Creating A Pet-Safe Yard and Garden

PrairieRidge_iStock_000016333413_LargeCreating A Pet-Safe Yard and GardenMason county is a wonderful community and, in our collective hearts, we share a fondness for roadside markets boasting all manner locally grown goodies! This appreciation for planting food and flowers translates often translates into our own backyards. However, your pet can be inadvertently placed in harm’s way if certain safety precautions are not considered prior to planting. To best protect your four-legged friend this spring and summer, we have the following ideas for planting a pet-safe yard and garden.

The Goods

There are so many wonderful plants to choose from to soften your landscaping and create your property’s oasis. Whether you are planting new seedlings, or are wondering about the properties of existing plants, you can easily conduct research that increases your knowledge of toxic and non-toxic plants.

After your search, you may want to relocate certain toxic plants (like that unsafe, azalea or oleander) to the front yard or remove them altogether. Likewise, your list may inspire you to hit the nursery and stock up on all the wonderful pet-friendly plants you can use in your front and back yards.

While you might be a planting fanatic, you’ll want to be sure your pet has some nice turf to bound through and enjoy, too. You may also consider:

  • Keeping your planting beds to the periphery of your yard
  • Edging in-ground plantings with a border to deter pet investigations
  • Protecting beds with wood chips or mulch (no cocoa mulch, please)
  • Installing a marking post
  • Keeping a fresh water supply in a few shady spots throughout your yard
  • Providing a soft digging place for your dog to store bones and other treasures – Not only does this tap into your dog’s intrinsic canine behavior, but keeps your yard free of holes and patchy grass

The Pet-Safe Yard

Speaking of grass, you work hard keeping it soft and green. It’s recommended that pet owners use only pet-safe products. Unfortunately, many commercial herbicides and pesticides are anything but safe for your pet. Weed killers and lawn care chemicals should dry before allowing your pet to sniff and inspect, and consider wiping paws upon re-entry to the house.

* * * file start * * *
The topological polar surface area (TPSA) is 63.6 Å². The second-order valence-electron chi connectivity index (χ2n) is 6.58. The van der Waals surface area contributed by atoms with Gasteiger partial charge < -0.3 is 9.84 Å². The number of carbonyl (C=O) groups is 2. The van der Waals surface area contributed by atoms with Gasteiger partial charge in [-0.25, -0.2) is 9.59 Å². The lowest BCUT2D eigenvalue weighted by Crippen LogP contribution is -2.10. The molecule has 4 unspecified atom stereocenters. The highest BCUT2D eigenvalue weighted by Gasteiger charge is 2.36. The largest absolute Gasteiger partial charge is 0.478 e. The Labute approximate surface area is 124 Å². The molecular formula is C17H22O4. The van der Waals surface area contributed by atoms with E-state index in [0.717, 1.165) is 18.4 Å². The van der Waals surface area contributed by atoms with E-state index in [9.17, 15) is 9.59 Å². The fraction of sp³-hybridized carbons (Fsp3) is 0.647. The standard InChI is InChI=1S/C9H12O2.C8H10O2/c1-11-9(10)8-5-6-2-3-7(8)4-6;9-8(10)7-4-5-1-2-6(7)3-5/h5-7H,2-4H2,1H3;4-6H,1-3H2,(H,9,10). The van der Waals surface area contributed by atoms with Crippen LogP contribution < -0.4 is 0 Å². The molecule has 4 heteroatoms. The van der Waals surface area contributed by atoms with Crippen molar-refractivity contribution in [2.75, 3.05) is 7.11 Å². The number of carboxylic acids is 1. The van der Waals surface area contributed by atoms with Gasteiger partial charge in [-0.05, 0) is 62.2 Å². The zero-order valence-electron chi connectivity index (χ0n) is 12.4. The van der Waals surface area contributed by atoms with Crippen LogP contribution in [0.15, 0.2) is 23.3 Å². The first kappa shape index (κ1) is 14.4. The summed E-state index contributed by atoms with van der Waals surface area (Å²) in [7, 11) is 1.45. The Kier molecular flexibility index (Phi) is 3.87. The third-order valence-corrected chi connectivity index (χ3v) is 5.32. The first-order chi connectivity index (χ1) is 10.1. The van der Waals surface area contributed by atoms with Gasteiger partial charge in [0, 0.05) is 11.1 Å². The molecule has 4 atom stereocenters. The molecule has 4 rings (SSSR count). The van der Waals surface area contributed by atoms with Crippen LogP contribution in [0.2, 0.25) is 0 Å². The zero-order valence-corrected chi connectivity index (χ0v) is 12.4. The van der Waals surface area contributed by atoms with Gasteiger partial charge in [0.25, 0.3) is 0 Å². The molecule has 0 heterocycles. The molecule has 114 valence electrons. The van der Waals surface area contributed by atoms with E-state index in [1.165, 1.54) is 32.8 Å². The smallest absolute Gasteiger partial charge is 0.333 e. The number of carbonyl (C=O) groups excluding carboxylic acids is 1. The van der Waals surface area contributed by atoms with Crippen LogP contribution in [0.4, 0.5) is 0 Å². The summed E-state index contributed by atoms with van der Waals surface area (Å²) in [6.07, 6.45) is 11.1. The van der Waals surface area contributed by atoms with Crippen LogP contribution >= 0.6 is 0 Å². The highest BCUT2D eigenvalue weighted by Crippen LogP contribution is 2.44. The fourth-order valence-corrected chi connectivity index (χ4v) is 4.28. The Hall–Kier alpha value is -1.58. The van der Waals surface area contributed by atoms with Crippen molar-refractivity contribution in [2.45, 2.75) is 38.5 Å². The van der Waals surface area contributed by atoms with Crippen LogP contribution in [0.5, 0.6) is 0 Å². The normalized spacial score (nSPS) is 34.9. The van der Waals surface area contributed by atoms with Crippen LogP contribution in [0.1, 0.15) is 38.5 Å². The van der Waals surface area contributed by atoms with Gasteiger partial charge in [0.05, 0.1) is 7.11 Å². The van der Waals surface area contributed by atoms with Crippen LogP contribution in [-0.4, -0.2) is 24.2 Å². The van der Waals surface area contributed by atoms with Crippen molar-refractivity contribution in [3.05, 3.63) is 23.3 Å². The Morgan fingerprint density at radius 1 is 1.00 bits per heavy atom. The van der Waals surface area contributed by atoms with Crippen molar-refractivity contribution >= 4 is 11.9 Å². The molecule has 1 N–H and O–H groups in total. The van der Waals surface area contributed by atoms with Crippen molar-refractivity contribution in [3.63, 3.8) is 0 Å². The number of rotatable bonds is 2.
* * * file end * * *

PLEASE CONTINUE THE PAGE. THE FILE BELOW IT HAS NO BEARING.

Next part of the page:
Keeping Pests Away

Your pet-safe yard should not include products with the toxic ingredient metaldehyde. Many pest removal sprays or baits on the market today are extremely dangerous to pets. If you have snails, slugs, ants, roaches, or rodents in and around your yard, consider an  alternative for organic pest removal solutions. Always be on the lookout for symptoms related to a pet poisoning.

You’ll also want to keep in mind that your pet-safe yard may look attractive to feral animals, as well. Raccoons, opossum, mice, rats, and even deer can pose problems to you and your pet via fleas and ticks (not to mention general safety) Make sure your pet is up to date on both his or her parasite prevention and vaccinations to reduce the risk of disease or parasites.

Tried and True Methods

After a long afternoon poking around your yard and garden, your pet will need a shady place to rest and enjoy a long drink of fresh, cool water. While he or she is chilling out, make a quick run around your yard to check on the following:

  • All lawn care products are properly stored
  • Garden hoses are coiled and stowed to reduce the risk of your dog chewing on and ingesting hose material
  • Any toxic fungal growth (poisonous mushrooms tend to grow quickly after a heavy rain)
  • Empty any standing water beneath potted plants or collected in storm drains
  • Check on the security of your property’s fencing

Above all, enjoy the lovely warm weather together with your pet and family. Please remember we are always here to support your pet’s health and hope you’ll call us with any questions.

If you suspect that your pet has eaten something dangerous from your yard, he or she might need emergency care.

posted in:  Pet Wellness